CORK City’s sprawling former Debenhams/Roches Stores landmark property may see a mix of fashion and sports retail, supermarket, office space and hospitality in its new ownership under purchaser Intersport Elverys, which is posed to make a return to the premiere retail street St Patrick’s Street after a 50-year gap.
The successful purchaser, Irish-controlled sports retailer Elverys is likely to occupy just 20-30% of the iconic 1920s-built store on 1.6 acres, next to Brown Thomas, Marks & Spencers and will align with other users on leases with detailed analysis of how best to use the entire 160,000 sq ft property, with secondary frontage to Maylor Street and access to a multi-storey car park at the Merchants Quay Shopping Centre.
It’s likely the company will develop between 25,000 and 40,00 sq ft for its own “flagship” use, over two floors with stores, said spokesperson Ger Flanagan who instanced sizes at other key flagship stores at Dublin’s Fonthill at 22,500 sq ft, at Dundrum with 25,000 sq ft and at Galway Retail Park where it has 17,000 sq ft.
Intersport Elverys already has two Cork presences, at Oliver Plunkett Street and at Kinsale Road Retail Centre with 7,000 sq ft occupied there since 2016.
The purchase of Cork City centre’s Debenhams store for an unconfirmed €12m via agent Cushman & Wakefield (which had posted a €20m AMV initially) sees the 1847-founded sport company return to Cork’s ‘Pana’. It had traded for decades at 78 St Patrick’s Street, with the signature ‘Elephant House’ subtitle which it inherited at its first-ever Dublin store on Sackville Street.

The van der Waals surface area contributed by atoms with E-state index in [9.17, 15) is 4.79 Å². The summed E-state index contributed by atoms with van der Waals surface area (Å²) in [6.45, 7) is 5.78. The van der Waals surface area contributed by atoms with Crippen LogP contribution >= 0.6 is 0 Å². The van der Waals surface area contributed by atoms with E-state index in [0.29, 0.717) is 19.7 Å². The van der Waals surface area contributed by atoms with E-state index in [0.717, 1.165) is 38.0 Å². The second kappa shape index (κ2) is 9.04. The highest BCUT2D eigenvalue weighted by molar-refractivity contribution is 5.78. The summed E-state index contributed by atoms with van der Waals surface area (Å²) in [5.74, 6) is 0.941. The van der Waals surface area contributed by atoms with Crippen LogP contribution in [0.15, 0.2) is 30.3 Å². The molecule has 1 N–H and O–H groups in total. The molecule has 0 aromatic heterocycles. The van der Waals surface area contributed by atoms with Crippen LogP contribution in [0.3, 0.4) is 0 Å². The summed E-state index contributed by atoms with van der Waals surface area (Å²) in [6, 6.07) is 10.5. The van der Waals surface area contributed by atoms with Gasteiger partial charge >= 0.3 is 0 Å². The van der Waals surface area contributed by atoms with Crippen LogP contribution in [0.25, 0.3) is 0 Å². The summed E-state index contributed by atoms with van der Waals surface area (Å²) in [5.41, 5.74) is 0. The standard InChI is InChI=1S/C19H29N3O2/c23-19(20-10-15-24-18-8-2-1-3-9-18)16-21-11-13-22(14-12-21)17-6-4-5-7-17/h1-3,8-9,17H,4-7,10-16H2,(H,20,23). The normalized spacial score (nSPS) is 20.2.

It’s Ireland’s oldest sports company, with 57 stores nationwide and over 700 employees, after a purchase by Mayo’s John Staunton in the 1990s and an alignment with global sports brand, Intersport.
Elverys took the plunge to buy the old Roches Stores/Debenhams as part of its corporate capital investment strategy which sees some premises owned and other leased. It recently purchased a new Tralee store, a listed building which had been closed for 14 years and upgraded it, adding energy-efficient features to that older structure.
Spokesperson Mr Flanagan told the Irish Examiner: “We own between 30-40% of outlets. It is a capital investment strategy, but never possible to own the entire portfolio,” and said ownership allowed them to “invest meaningfully into the store and apply and maintain our ongoing commitment to utilising solar energy in our stores.”
A target date of late 2023 is set for Elverys’ own new presence and “the rest of the spaces will be leased out to others, some of which will be some very well-known traders that Elverys has maintained good relations with.” While none are advanced enough to reveal at present Mr Flanagan revealed “right now, we can foresee a mix of fashion and sports retail, supermarket, office space and hospitality”.
The firm promises “a premium experience on a very important shopping thoroughfare. The building is an iconic structure and deserves to be treated appropriately. We respect heritage and tradition in our business and we will apply this same strategy to this project.”
It is understood an earlier bidder on the building was Sport Direct, which pulled out after advanced talks of the Cork store.
The Fraser Group/Sports Direct is currently fitting out a Flannels clothing store directly across the street from Debenhams, and also took over the former Debenhams footprint at Cork’s Mahon Point for a dual Fraser/Sports Direct presence. It also bought the old Debenhams store in Dublin’s Henry Street for c €50 via Cushman & Wakefield.
Cushman & Wakefield’s Cork managing director Peter O’Flynn said: “The sale of this property was a challenge from beginning to end as it was such a large building facing onto our prime city-centre thoroughfare. Consequently, it fell into many sectors of industry from retail occupiers looking initially at Patrick Street to developer/investors looking at the entire property and delivering end uses throughout the site.”
While initial levels of interest were very encouraging, he said that “viability challenges for city-centre development resulted in many of the developers ruling the property out as a realistic commercial opportunity at the value levels”.
“The parties who actually engaged and led the demand ended up being a mixture of both, companies with frontline ret